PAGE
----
Keynes and Hayek: The Money Economy

By G. R. Steele | Go to book overview

3

Philosophy and political economy

If a being from outer space tried to reconstruct Western civilisation from a study of the preoccupations of our philosophers through the centuries, he should certainly conclude that we are all addicted to explanations by the exercise of reason, that we have few social and personal problems, and that those few we have we solve by the application of that same reason.

(Mini 1994:149-50)

If superior creatures from space ever visit earth, the first question they will ask in order to assess the level of our civilisation, is: Have they discovered evolution yet?'

(Dawkins [1976] 1989:1)


Introduction

Although the details of the broad sweep of the respective conclusions reached by Hayek and Keynes concerning the proper relationship between government and the economy are widely documented and discussed, there is little recognition of shared precepts of political economy. Indeed, there are striking similarities between the two men. However, whereas Keynes reaches a strong philosophical position long before he gains his reputation in economics, Hayek articulates his philosophy only after his reputation as an economist was bruised by the debates with Keynes and his followers. This is not to infer that the former grew out of the latter. Hayek's philosophy, politics and economics are fully integrated and draw upon his early research into psychology; where the focus is upon 'the central problem of the nature of mental phenomena' (Hayek 1952a: vii). Nevertheless, much of Hayek's exposition is given as an explicit counter to the dirigiste systems that were encouraged by Keynesian economics and the promise of aggregate demand management.

Epistemology is an area of philosophy that poses questions about the formation of knowledge. More generally, philosophy seeks a fundamental framework within which a coherent structure of consistent knowledge can be articulated; it examines the relevance of reason (rationalism) and experience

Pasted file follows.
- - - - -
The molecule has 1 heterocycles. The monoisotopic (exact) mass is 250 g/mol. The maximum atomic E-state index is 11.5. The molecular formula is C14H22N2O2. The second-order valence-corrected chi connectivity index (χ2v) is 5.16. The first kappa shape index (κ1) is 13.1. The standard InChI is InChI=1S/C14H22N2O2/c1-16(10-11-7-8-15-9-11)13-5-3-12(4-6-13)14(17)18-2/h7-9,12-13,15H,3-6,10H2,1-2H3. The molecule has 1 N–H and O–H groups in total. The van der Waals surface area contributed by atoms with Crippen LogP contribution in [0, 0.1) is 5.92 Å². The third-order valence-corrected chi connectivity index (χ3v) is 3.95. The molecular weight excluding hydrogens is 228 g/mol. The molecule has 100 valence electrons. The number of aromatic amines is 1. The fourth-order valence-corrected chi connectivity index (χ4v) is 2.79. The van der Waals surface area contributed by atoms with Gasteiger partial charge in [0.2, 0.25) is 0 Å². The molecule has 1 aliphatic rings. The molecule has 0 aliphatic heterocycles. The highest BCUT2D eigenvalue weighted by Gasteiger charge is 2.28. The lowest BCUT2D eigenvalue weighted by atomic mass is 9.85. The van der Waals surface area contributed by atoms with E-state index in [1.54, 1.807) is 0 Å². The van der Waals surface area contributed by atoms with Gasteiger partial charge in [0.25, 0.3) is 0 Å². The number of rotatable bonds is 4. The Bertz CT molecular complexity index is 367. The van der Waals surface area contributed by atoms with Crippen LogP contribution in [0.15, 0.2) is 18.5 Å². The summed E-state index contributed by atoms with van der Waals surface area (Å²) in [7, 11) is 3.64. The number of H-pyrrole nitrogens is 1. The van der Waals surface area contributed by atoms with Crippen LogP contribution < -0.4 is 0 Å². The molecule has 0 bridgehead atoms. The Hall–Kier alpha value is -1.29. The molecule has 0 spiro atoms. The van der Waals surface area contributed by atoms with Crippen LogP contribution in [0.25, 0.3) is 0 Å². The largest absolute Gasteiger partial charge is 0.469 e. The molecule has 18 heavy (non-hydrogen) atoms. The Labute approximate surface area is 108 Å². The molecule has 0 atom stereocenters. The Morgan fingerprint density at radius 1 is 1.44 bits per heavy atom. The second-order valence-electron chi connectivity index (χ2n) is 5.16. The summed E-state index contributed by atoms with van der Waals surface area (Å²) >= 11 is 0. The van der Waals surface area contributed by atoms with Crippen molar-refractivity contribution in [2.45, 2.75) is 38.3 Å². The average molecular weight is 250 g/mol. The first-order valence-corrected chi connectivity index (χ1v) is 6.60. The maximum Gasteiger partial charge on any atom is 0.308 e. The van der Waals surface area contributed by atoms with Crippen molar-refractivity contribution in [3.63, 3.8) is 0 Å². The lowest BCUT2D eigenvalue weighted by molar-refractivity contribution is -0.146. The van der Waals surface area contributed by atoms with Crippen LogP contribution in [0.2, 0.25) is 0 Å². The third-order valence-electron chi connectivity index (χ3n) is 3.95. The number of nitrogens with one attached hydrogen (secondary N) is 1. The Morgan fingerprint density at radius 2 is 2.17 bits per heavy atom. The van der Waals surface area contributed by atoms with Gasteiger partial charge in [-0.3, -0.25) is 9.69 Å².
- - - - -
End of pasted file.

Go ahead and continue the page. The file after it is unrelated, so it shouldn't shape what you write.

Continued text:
-37-

Notes for this page

Add a new note
If you are trying to select text to create highlights or citations, remember that you must now click or tap on the first word, and then click or tap on the last word.
One moment ...
Default project is now your active project.
Project items
Notes
Cite this page

Cited page

Style
Citations are available only to our active members.
Buy instant access to cite pages or passages in MLA 8, MLA 7, APA and Chicago citation styles.

(Einhorn, 1992, p. 25)

(Einhorn 25)

(Einhorn 25)

1. Lois J. Einhorn, Abraham Lincoln, the Orator: Penetrating the Lincoln Legend (Westport, CT: Greenwood Press, 1992), 25, http://www.questia.com/read/27419298.

Note: primary sources have slightly different requirements for citation. Please see these guidelines for more information.

Cited page

Bookmark this page
Keynes and Hayek: The Money Economy
Table of contents

Table of contents

  • Title Page v
  • Contents ix
  • Figures and Tables x
  • Preface xi
  • 1 - Introduction 1
  • 2 - Vision in Economics 19
  • 3 - Philosophy and Political Economy 37
  • 4 - Money Issues 61
  • 5 - Macrodisequilibrium 78
  • 6 - Keynes and Senie Macromodels 101
  • 7 - Value Theory and Monetary Theory 117
  • 8 - Capital, Money and Cycles 140
  • 9 - Austrians and Post-Keynesians 160
  • 10 - Economic Guidance 183
  • Notes 205
  • Bibliography 208
  • Index 219
Settings

Settings

Typeface
Text size Smaller Larger Reset View mode
Search within

Search within this book

Look up

Look up a word

  • Dictionary
  • Thesaurus
Please submit a word or phrase above.
Print this page

Print this page

Why can't I print more than one page at a time?

Help
Full screen
Items saved from this book
  • Bookmarks
  • Highlights & Notes
  • Citations
/ 227

matching results for page

    Questia reader help

    How to highlight and cite specific passages

    1. Click or tap the first word you want to select.
    2. Click or tap the last word you want to select, and you’ll see everything in between get selected.
    3. You’ll then get a menu of options like creating a highlight or a citation from that passage of text.

    OK, got it!

    Cited passage

    Style
    Citations are available only to our active members.
    Buy instant access to cite pages or passages in MLA 8, MLA 7, APA and Chicago citation styles.

    "Portraying himself as an honest, ordinary person helped Lincoln identify with his audiences." (Einhorn, 1992, p. 25).

    "Portraying himself as an honest, ordinary person helped Lincoln identify with his audiences." (Einhorn 25)

    "Portraying himself as an honest, ordinary person helped Lincoln identify with his audiences." (Einhorn 25)

    "Portraying himself as an honest, ordinary person helped Lincoln identify with his audiences."1

    1. Lois J. Einhorn, Abraham Lincoln, the Orator: Penetrating the Lincoln Legend (Westport, CT: Greenwood Press, 1992), 25, http://www.questia.com/read/27419298.

    Cited passage

    Thanks for trying Questia!

    Please continue trying out our research tools, but please note, full functionality is available only to our active members.

    Your work will be lost once you leave this Web page.

    Buy instant access to save your work.

    Already a member? Log in now.

    Search by... Author
    Show... All Results Primary Sources Peer-reviewed

    Oops!

    An unknown error has occurred. Please click the button below to reload the page. If the problem persists, please try again in a little while.